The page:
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December 7, 2017 9:30 AM, EST
Defense Goes on Offense Against Key Witness in Pilot Flying J Fraud Trial
John Sommers II for Transport Topics

CHATTANOOGA, Tenn. - If Pilot Flying J’s top leaders knew its sales executives were cheating customers, why all the code talk, an attorney for the truck stop giant’s former president asked Dec. 6.

Attorney Rusty Hardin, who represents former Pilot Flying J President Mark Hazelwood on charges he plotted with subordinates to rip off trucking firms of promised discounts on diesel fuel, repeatedly sought Wednesday to discredit the testimony of one of the government’s key witnesses against his client.

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Jimmy Haslam, Pilot Flying J CEO. Paul Sancya/AP 

That witness – former director of national accounts Brian Mosher – has throughout his testimony in U.S. District Court in Chattanooga pointed to both Hazelwood and Pilot Flying J CEO Jimmy Haslam in the five-year, $92 million fraud scheme.

Code talkers

Hardin, on the other hand, is building his defense of Hazelwood around the notion that, just as Haslam has insisted he knew nothing about the scheme, neither did the former president. Haslam is not charged.

On Dec. 6, he used the language Mosher and other sales executives used in a secretly recorded meeting to press that point. He noted that no one on those recordings used words such as fraud, steal, lie and cheat – all actions of which federal prosecutors Trey Hamilton and David Lewen contend Hazelwood participated in and encouraged.

Instead, the sales executives, including Hazelwood, were captured on the recordings using the phrase “manual rebate” and a variation of that phrase – Manwell or Manuel – coined by former vice president John “Stick” Freeman as a nod to the fact that some of the victimized trucking firms were owned by Hispanics.

Hardin cited a recording of a meeting in February 2013 – just two months before the FBI and IRS Criminal Investigation Division raided Pilot Flying J’s Knoxville headquarters – in which, prosecutors allege, Hazelwood talked about expanding the fraud to even more trucking companies. The recording, made by salesmen turned FBI mole Vincent Greco, was made in a hotel in Orlando, Fla.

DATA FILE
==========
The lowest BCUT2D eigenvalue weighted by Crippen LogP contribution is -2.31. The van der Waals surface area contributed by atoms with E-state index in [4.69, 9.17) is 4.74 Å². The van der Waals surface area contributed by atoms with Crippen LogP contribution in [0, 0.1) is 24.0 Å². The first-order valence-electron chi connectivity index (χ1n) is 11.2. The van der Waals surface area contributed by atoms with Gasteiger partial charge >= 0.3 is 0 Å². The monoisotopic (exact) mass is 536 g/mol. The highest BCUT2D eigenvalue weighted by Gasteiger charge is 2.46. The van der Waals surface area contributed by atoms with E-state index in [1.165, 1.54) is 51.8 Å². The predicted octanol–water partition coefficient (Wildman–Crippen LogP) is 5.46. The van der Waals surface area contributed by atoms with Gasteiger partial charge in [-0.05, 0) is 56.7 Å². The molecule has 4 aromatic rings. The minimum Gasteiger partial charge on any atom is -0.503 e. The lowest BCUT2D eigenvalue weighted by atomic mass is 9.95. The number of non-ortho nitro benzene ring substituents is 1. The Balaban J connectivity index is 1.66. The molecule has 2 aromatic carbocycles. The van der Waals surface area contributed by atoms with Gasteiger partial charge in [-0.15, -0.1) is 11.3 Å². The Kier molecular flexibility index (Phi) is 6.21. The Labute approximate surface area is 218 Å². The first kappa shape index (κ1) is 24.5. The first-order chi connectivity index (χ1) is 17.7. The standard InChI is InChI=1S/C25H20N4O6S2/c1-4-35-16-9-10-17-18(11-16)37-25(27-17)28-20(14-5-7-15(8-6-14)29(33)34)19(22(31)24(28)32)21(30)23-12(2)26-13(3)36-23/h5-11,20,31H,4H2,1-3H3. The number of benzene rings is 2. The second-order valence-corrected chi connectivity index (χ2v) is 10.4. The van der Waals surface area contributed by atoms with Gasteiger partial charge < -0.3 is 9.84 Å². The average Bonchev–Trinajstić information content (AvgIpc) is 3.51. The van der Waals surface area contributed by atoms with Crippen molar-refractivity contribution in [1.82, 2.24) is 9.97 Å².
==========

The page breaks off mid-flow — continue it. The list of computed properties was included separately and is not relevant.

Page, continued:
“This new way to cheat customers was still talked about in code, wasn’t it?” Hardin asked Mosher.

Mosher responded, “The word ‘cheat’ wasn’t used.”

“Can you explain why you guys wouldn’t speak openly if you were all involved in this conspiracy?” Hardin asked.

Mosher answered, “I think we were speaking openly.”

Attorney: Where’s the tape?

Mosher said that although most manual rebates, a process so labeled because discounts were manually calculated by Pilot Flying J support staff, were legitimate, the fraud scheme was so commonplace that the term itself came to mean fraud among the executives, including Hazelwood.

“Not once in Orlando, Fla., in the presence of Mark Hazelwood or Jimmy Haslam, did y’all ever say cut back (the promised discount) and don’t tell the customer,” Hardin said. “Did you ever say that in front of Jimmy Haslam?”

“Yes, I have on several occasions,” answered Mosher.

Hardin replied, “We don’t have a tape of you saying that, do we?”

“No, sir,” Mosher answered.

Selective cheating

Greco, testimony has shown, turned mole in 2011 after he was confronted by federal agents. He began wearing a wire at their direction and was recording every time he met with or socialized with fellow sales executives. Hamilton and Lewen so far have only played a portion of those recordings in the trial, which began last month.

Hardin has told jurors the crew of sales executives who have pleaded guilty in the fraud conspiracy used code to hide their cheating of customers from Haslam and Hazelwood. He sought to use Mosher to press that point with the jury.

Hardin pointed to comments Freeman made during one secret recording in which he talked about the need to get discount deals in writing.

“Here in a meeting, Mr. Freeman … is telling them to put the deal in writing,” Hardin said.

But Mosher pushed back, saying what Freeman was referring to was legitimate business deals with large trucking companies too sophisticated to be defrauded.

“Sir, we didn’t defraud every customer we had,” Mosher said. “(Most) of our business was not on manual rebates, sir.”

‘For myself and the company’

Mosher is in his fifth day of testimony. He and 13 other former Pilot Flying J sales executives and staffers have pleaded guilty. Greco and one other former employee were granted immunity. Standing trial alongside Hazelwood are former vice president Scott “Scooter” Wombold and former regional account representatives Heather Jones and Karen Mann.

Attorney David Rivera, who represents Wombold, also took a turn at trying to discredit Mosher on Wednesday. He noted Mosher, by his own admission, wanted to climb the corporate ladder at Pilot Flying J but lost out on a vice president’s slot to Wombold.

“You testified you did all this (fraud) for money,” Rivera said.

Mosher quickly answered, “For myself and the company, sir.”

Testimony has shown that the sales executives who have confessed guilt had reached their commission caps, so they weren’t directly profiting as the fraud grew. But Mosher and others have testified that their fortunes were tied to Pilot Flying J’s profitability. The fraud scheme netted the nation’s largest diesel fuel retailer not only millions in cash but millions in gallons of new diesel fuel business since the promised discounts were used to secure loyalty agreements from trucking companies.

The trial continues Dec. 7.

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